The other great classics of the guinguette repertoire have all but disappeared. These were the robust stews made with eels, assorted river fish and wine, onions, and roux, the matelotes and gibelottes. “We’ve tried putting them on the menu” said Jean-Yves Dupin, founder of the Martin-Pecheur, “but people aren’t interested anymore.” The best that seems to be available now is moules frites, the occasional fricasse of eels, and a few OK brasserie dishes.
As for wine, well, time first for another tune. A one, a two, a one, two, three ...
Ah! Le petit vin blanc! Qu’on boit sous les tonnelles,
Quand les filles sont belles, Du cote de Nogent!
God that was even worse. The petit vin blanc of Jean Drejac’s famous music hall number still exists, so I went to meet its producers, the Confrerie de Vin Blanc de Nogent This is one of around thirty such associations leading another renaissance: that of wine production in the Ile de France, the region surrounding the capital.
On a Saturday morning I found Philippe Jouvin, a retired banker and current Grand Maitre of the confrerie, hoeing in the sunshine in the corner plot of the magnificent chateau grounds donated by the municipality. Up to the eighteenth century, Nogent was part of one of the largest vignobles in the country, producing the cheap white wine known as guinguet which probably gave the guinguettes their name. By the mid twentieth century, wine making here had almost died out. Then in the 1980s individuals began to replant plots of vines. The wine of Saint Maur des Fosses, celebrated in the Middle Ages, is now produced again from vines in a private garden, and wins prizes. Le petit vin blanc of Nogent is made from Chardonnay, Riesling and Pinot Blanc grapes vinified by confrere Stephane Pessin, a Burgundy man, currently accountant at the Intercontinetal Hotel in Paris. Frustratingly, I was unable to taste it. Last year’s vintage wasn’t bottled yet, and in any event, the wine of Nogent is a vin culturel, consumed only at special private events, and not for sale. For the same reason, the white wine washing down the North Sea friture at the Martin Pecheur, for example, is Muscadet.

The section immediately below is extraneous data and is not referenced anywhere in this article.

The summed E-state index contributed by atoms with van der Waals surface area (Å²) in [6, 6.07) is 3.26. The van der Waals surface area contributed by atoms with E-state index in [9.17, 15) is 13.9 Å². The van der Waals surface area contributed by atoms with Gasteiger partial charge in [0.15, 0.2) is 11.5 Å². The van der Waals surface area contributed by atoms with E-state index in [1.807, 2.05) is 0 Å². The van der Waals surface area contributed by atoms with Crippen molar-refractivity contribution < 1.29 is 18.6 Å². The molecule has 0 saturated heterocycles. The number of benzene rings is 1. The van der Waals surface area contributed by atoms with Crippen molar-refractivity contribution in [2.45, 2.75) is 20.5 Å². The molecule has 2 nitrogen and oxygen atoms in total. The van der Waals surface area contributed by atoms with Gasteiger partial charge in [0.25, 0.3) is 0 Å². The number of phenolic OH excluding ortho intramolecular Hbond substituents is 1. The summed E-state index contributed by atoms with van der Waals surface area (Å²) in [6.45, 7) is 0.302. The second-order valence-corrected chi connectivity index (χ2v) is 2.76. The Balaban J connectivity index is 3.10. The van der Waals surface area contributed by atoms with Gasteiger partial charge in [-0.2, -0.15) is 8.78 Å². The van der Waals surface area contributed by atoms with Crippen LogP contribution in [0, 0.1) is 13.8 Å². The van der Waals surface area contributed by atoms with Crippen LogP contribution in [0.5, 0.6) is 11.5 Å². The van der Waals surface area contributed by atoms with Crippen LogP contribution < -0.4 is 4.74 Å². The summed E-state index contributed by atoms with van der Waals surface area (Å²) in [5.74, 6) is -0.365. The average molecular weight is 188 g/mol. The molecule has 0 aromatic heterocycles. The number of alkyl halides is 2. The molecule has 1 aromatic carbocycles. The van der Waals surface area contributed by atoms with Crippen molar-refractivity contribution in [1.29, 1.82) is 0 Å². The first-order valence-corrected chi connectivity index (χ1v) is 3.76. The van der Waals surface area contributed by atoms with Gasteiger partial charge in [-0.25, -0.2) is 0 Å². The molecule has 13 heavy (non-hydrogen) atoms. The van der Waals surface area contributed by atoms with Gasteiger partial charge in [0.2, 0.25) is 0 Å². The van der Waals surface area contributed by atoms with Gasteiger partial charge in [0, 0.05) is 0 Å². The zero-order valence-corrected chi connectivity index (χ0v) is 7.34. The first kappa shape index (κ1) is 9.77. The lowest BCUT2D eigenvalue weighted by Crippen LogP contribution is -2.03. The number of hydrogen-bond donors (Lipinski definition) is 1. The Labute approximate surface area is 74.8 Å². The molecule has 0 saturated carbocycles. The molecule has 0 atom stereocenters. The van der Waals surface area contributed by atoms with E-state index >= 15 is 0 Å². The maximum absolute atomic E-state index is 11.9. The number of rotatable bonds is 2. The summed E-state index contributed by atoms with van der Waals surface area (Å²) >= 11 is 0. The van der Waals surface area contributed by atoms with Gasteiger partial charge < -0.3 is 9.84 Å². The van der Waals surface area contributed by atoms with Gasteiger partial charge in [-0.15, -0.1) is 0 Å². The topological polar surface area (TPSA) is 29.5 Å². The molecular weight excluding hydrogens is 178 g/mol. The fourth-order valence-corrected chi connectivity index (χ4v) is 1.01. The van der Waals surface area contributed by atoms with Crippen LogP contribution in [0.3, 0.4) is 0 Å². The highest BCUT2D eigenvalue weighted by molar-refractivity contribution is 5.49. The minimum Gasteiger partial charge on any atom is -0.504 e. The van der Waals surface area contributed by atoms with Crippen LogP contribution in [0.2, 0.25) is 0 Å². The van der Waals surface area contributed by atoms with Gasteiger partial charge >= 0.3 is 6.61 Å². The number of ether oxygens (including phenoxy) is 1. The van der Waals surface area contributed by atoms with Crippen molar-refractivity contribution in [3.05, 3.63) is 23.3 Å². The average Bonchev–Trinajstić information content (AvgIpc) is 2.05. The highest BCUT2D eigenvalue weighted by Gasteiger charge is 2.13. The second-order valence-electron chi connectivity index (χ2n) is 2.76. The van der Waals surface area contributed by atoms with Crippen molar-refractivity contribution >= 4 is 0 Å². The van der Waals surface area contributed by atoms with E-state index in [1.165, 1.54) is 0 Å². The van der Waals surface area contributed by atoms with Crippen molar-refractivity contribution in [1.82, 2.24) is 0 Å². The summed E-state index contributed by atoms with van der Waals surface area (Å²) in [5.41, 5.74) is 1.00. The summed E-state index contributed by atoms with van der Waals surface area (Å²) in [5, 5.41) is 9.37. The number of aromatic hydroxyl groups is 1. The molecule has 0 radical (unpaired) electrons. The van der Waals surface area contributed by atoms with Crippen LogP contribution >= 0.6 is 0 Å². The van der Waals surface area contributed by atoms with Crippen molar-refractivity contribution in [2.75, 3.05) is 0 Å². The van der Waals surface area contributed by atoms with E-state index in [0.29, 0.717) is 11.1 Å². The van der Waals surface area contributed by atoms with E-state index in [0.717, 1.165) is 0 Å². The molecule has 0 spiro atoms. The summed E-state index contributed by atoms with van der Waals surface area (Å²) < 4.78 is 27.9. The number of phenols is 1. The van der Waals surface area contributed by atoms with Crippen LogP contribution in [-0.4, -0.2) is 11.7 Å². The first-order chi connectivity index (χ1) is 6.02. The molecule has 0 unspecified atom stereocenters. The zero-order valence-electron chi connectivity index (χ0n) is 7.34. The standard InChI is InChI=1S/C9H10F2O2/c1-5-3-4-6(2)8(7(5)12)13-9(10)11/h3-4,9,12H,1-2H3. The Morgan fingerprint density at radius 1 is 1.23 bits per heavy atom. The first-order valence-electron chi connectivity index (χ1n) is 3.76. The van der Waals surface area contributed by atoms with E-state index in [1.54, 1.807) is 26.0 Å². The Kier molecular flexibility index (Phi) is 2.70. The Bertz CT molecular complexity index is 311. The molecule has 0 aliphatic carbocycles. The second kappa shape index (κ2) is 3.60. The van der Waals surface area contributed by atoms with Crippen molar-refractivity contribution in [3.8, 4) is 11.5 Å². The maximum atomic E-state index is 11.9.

This would not have bothered the great gastronome Curnonsky, who opined that fried goujons should only be eaten on the banks of the Seine, accompanied by Chablis and buttered bread. However, in view of the current mode for consuming local, it reinforces the necessity of reviving the whole gastronomy of the guinguettes, in the same way the musical side has been rejuvenated. This means local wines en pichet, a rediscovery of the matelote, and serious attention to sourcing and frying proper river fish. What could be more desirable? What are the French waiting for?
In anticipation, shall we try that first number again? You can keep your Bob Dylans and your Carla Sarkozys, this is what I call a lyric. Vive la friture! Vive le goujon!
For information on the guinguettes of the Val de Marne visit www.tourisme-valdemarne.com
Philip Sweeney is a food, travel and music writer. He has his own blog The Boulevardier.